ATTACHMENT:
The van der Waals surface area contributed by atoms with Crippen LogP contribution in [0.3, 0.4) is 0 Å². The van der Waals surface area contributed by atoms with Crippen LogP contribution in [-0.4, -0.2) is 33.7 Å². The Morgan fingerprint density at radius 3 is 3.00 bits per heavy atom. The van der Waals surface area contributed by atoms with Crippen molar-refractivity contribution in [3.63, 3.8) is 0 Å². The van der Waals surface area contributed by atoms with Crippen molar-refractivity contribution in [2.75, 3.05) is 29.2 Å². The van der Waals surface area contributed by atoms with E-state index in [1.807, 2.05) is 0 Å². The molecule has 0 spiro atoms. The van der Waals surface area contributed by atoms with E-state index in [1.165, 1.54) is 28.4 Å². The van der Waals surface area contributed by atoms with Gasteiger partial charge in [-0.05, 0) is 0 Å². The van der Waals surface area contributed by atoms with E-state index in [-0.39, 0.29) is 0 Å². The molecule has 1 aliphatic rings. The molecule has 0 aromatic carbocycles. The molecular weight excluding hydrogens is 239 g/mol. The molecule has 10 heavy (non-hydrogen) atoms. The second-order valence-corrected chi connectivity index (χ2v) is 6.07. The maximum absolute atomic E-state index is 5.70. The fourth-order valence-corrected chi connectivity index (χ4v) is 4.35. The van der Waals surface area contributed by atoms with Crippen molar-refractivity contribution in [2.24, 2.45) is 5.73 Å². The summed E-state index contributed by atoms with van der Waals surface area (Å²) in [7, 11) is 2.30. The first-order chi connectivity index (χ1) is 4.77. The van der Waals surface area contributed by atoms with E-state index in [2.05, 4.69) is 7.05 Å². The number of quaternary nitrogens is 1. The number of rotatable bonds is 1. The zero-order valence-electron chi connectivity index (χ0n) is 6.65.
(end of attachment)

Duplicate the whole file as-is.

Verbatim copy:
The van der Waals surface area contributed by atoms with Crippen LogP contribution in [0.3, 0.4) is 0 Å². The van der Waals surface area contributed by atoms with Crippen LogP contribution in [-0.4, -0.2) is 33.7 Å². The Morgan fingerprint density at radius 3 is 3.00 bits per heavy atom. The van der Waals surface area contributed by atoms with Crippen molar-refractivity contribution in [3.63, 3.8) is 0 Å². The van der Waals surface area contributed by atoms with Crippen molar-refractivity contribution in [2.75, 3.05) is 29.2 Å². The van der Waals surface area contributed by atoms with E-state index in [1.807, 2.05) is 0 Å². The molecule has 0 spiro atoms. The van der Waals surface area contributed by atoms with E-state index in [1.165, 1.54) is 28.4 Å². The van der Waals surface area contributed by atoms with Gasteiger partial charge in [-0.05, 0) is 0 Å². The van der Waals surface area contributed by atoms with E-state index in [-0.39, 0.29) is 0 Å². The molecule has 1 aliphatic rings. The molecule has 0 aromatic carbocycles. The molecular weight excluding hydrogens is 239 g/mol. The molecule has 10 heavy (non-hydrogen) atoms. The second-order valence-corrected chi connectivity index (χ2v) is 6.07. The maximum absolute atomic E-state index is 5.70. The fourth-order valence-corrected chi connectivity index (χ4v) is 4.35. The van der Waals surface area contributed by atoms with Crippen molar-refractivity contribution in [2.24, 2.45) is 5.73 Å². The summed E-state index contributed by atoms with van der Waals surface area (Å²) in [7, 11) is 2.30. The first-order chi connectivity index (χ1) is 4.77. The van der Waals surface area contributed by atoms with E-state index in [2.05, 4.69) is 7.05 Å². The number of quaternary nitrogens is 1. The number of rotatable bonds is 1. The zero-order valence-electron chi connectivity index (χ0n) is 6.65.